Journal of Low Temperature Physics

, Volume 151, Issue 3–4, pp 1061–1066 | Cite as

The EBIT Calorimeter Spectrometer: A New, Permanent User Facility at the LLNL EBIT

  • F. S. Porter
  • P. Beiersdorfer
  • G. V. Brown
  • W. Doriese
  • J. Gygax
  • R. L. Kelley
  • C. A. Kilbourne
  • J. King
  • K. Irwin
  • C. Reintsema
  • J. Ullom
Article

Abstract

The EBIT Calorimeter Spectrometer (ECS) is currently being completed and will be installed at the EBIT facility at the Lawrence Livermore National Laboratory in October 2007. The ECS will replace the smaller XRS/EBIT microcalorimeter spectrometer that has been in almost continuous operation since 2000. The XRS/EBIT was based on a spare laboratory cryostat and an engineering model detector system from the Suzaku/XRS observatory program. The new ECS spectrometer was built to be a low maintenance, high performance implanted silicon microcalorimeter spectrometer with 4 eV resolution at 6 keV, 32 detector channels, 10 μs event timing, and capable of uninterrupted acquisition sessions of over 60 hours at 50 mK. The XRS/EBIT program has been very successful, producing many results on topics such as laboratory astrophysics, atomic physics, nuclear physics, and calibration of the spectrometers for the National Ignition Facility. The ECS spectrometer will continue this work into the future with improved spectral resolution, integration times, and ease-of-use. We designed the ECS instrument with TES detectors in mind by using the same highly successful magnetic shielding as our laboratory TES cryostats. This design will lead to a future TES instrument at the LLNL EBIT. Here we discuss the legacy of the XRS/EBIT program, the performance of the new ECS spectrometer, and plans for a future TES instrument.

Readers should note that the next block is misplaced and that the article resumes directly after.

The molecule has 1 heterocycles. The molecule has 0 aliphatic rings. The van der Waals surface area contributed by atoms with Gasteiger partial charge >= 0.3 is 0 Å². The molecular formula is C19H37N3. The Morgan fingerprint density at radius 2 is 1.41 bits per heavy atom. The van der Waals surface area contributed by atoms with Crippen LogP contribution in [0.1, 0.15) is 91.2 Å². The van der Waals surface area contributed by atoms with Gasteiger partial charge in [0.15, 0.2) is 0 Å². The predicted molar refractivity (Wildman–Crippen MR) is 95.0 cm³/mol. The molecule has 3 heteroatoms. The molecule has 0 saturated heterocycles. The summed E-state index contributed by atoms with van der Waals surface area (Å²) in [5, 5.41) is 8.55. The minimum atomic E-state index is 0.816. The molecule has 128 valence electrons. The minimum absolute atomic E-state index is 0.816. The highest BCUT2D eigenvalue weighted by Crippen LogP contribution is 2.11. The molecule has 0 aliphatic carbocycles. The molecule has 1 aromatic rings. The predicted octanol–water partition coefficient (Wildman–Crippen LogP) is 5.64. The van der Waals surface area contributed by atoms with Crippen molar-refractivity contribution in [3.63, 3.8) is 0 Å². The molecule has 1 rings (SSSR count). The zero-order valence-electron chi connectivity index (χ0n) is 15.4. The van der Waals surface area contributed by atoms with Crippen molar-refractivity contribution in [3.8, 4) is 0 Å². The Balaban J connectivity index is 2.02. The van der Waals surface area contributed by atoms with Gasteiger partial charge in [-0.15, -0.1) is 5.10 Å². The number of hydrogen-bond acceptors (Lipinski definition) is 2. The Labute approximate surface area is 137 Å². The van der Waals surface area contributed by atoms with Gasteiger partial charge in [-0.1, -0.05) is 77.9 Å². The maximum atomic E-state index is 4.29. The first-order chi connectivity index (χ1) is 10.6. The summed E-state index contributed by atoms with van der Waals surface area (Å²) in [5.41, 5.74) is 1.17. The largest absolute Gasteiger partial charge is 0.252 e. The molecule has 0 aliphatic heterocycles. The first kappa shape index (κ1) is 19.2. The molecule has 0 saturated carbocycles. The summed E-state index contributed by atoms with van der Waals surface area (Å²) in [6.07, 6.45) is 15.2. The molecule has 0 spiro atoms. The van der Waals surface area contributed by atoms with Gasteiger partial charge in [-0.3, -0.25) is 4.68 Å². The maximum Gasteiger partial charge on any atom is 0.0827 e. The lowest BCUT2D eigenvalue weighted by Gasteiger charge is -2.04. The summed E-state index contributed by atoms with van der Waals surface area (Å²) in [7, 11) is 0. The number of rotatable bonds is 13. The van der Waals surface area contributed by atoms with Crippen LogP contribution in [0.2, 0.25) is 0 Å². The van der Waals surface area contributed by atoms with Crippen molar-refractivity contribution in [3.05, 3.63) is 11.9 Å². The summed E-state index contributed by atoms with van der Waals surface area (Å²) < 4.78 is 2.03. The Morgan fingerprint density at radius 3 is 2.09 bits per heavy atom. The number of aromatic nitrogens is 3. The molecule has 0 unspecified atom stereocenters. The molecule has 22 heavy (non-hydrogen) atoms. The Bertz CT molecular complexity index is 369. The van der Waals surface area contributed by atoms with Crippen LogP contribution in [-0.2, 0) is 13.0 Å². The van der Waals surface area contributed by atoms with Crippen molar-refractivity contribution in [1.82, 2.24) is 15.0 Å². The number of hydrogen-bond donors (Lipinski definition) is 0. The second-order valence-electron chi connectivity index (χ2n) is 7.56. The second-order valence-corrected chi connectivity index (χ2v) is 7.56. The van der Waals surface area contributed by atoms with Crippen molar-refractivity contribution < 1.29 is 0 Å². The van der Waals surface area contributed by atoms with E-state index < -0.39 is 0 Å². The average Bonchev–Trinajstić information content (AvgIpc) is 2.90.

Keywords

X-ray Detector Cryogenic Astrophysics 

PACS

52.25.Os 52.70.La 95.85.Nv 32.30.Rj 07.85.Fv 78.70.En 

Preview

Unable to display preview. Download preview PDF.

Unable to display preview. Download preview PDF.

References

  1. 1.
    M.A. Levine et al., Phys. Scr. T22, 1576 (1988) CrossRefGoogle Scholar
  2. 2.
    F.S. Porter et al., Rev. Sci. Instrum. 75, 3772 (2004) CrossRefADSGoogle Scholar
  3. 3.
    H. Chen et al., Astrophys. J. 646, 653 (2006) CrossRefADSGoogle Scholar
  4. 4.
    G.V. Brown et al., Phys. Rev. Lett. 96, 253201 (2006) CrossRefADSGoogle Scholar
  5. 5.
    P. Beiersdorfer et al., Science 300, 1558 (2003) CrossRefADSGoogle Scholar
  6. 6.
    C.K. Stahle et al., Nucl. Instrum. Methods A 520, 466 (2004) CrossRefADSGoogle Scholar
  7. 7.
    F.S. Porter et al., Proc. SPIE 3765, 729 (1999) CrossRefADSGoogle Scholar
  8. 8.
    F.S. Porter et al., Nucl. Instrum. Methods A 559, 436 (2006) CrossRefADSGoogle Scholar
  9. 9.
    F. S Porter et al., Can. J. Phys. (2008 accepted) Google Scholar

Copyright information

© U.S. Government 2008

Authors and Affiliations

  • F. S. Porter
    • 1
  • P. Beiersdorfer
    • 2
  • G. V. Brown
    • 2
  • W. Doriese
    • 3
  • J. Gygax
    • 1
  • R. L. Kelley
    • 1
  • C. A. Kilbourne
    • 1
  • J. King
    • 1
  • K. Irwin
    • 3
  • C. Reintsema
    • 3
  • J. Ullom
    • 3
  1. 1.NASA’s Goddard Space Flight CenterGreenbeltUSA
  2. 2.Lawrence Livermore National LaboratoryLivermoreUSA
  3. 3.National Institute for Standards and TechnologyBoulderUSA

Personalised recommendations